*. What is this? Well, it goes by many different names (since, obviously, it was never “released” into distribution it was never given a proper title), and exists in three different forms (shot at different times, they are usually designated “one horse,” “two horses,” and “no horse”).
*. It has long been awarded the distinction of being the first movie ever made, though here a lot depends on your definition of a movie.
*. The fact that it exists in three only slightly different forms shot at three different times gives you some idea of how pedestrian (literally) a subject it was. Every day leaving the factory at Lyons was much like any other. So why make a film of it?
*. In part because they could. When you first buy a camera you want to take a picture of everything (or at least you did, before cameras in phones made picture-taking universally available). Similarly, when you first get a motion picture camera you want to make a movie of everything. This film was shot on the Lumières’ Cinematograph (they hadn’t invented it, but owned the patent), a machine which was both camera and projector. Setting one up outside the factory must have seemed as good an idea as any. At least there was lots of movement to capture.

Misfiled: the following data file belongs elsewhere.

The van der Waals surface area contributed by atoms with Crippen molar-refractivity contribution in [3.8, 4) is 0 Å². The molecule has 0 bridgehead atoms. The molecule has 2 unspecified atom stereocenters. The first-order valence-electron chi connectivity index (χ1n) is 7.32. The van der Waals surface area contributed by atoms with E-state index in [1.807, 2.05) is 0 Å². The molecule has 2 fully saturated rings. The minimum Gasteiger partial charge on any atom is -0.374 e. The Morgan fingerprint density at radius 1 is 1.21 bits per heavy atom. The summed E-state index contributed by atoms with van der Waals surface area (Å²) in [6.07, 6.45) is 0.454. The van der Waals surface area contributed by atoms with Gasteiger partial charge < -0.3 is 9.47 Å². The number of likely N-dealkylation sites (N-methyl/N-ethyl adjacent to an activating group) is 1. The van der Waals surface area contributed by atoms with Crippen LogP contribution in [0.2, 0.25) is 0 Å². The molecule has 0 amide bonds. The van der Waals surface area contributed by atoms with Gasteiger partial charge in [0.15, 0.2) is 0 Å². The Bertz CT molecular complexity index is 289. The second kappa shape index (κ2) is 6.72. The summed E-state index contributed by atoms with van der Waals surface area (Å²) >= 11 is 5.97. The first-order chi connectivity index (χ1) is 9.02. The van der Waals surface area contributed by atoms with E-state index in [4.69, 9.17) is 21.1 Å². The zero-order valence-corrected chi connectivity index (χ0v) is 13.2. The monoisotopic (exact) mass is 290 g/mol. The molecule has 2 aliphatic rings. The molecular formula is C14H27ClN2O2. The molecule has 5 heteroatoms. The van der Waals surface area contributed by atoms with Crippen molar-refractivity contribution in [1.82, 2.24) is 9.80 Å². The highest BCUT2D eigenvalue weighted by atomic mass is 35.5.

*. But it’s a subject that remained of interest, at least to early filmmakers. Maybe because it was just an experience that urban dwellers everywhere (the chief audience for early movies) were familiar with. One thinks of the crowd disembarking from the ferry in Manhatta, those uniform phalanxes in Metropolis, or the workers entering the factory at the beginning of Chaplin’s Modern Times.
*. Those other examples I mentioned, however, are of people on their way to work. Here it’s quittin’ time. In another couple of decades these people will be heading out to see a movie later.
*. The real star of the show isn’t a worker but the enormous dog that’s running around outside (in all three versions) when the people come out. Presumably it’s been waiting for someone in particular. But what breed of dog is it? I originally thought some kind of mastiff, but the long legs and tail make me think it’s a Great Dane. The head seems a bit off though.
*. There’s a second dog that appears in two of the versions that’s a bit smaller. Still a large dog though.
*. Of course there’s no editing or camera movement yet, but it is a dynamic location. The action is nicely framed, with the gates themselves almost being like curtains drawn aside to open a real-life proscenium arch. Motion is kept in balance by the flow of people splitting roughly equally to the left and right. These may seem simple matters of composition, and they are, but they’re also essential to give the film a sense of rhythm.
*. The dogs stick out all the more from what is a mostly anonymous crowd. There are few individuals distinguished by their movements, clothing, or behaviour. No one seems to be playing for the camera. That would come later, when the camera’s eye entered our consciousness and changed the way we saw ourselves, turning everything in our lives into a kind of performance.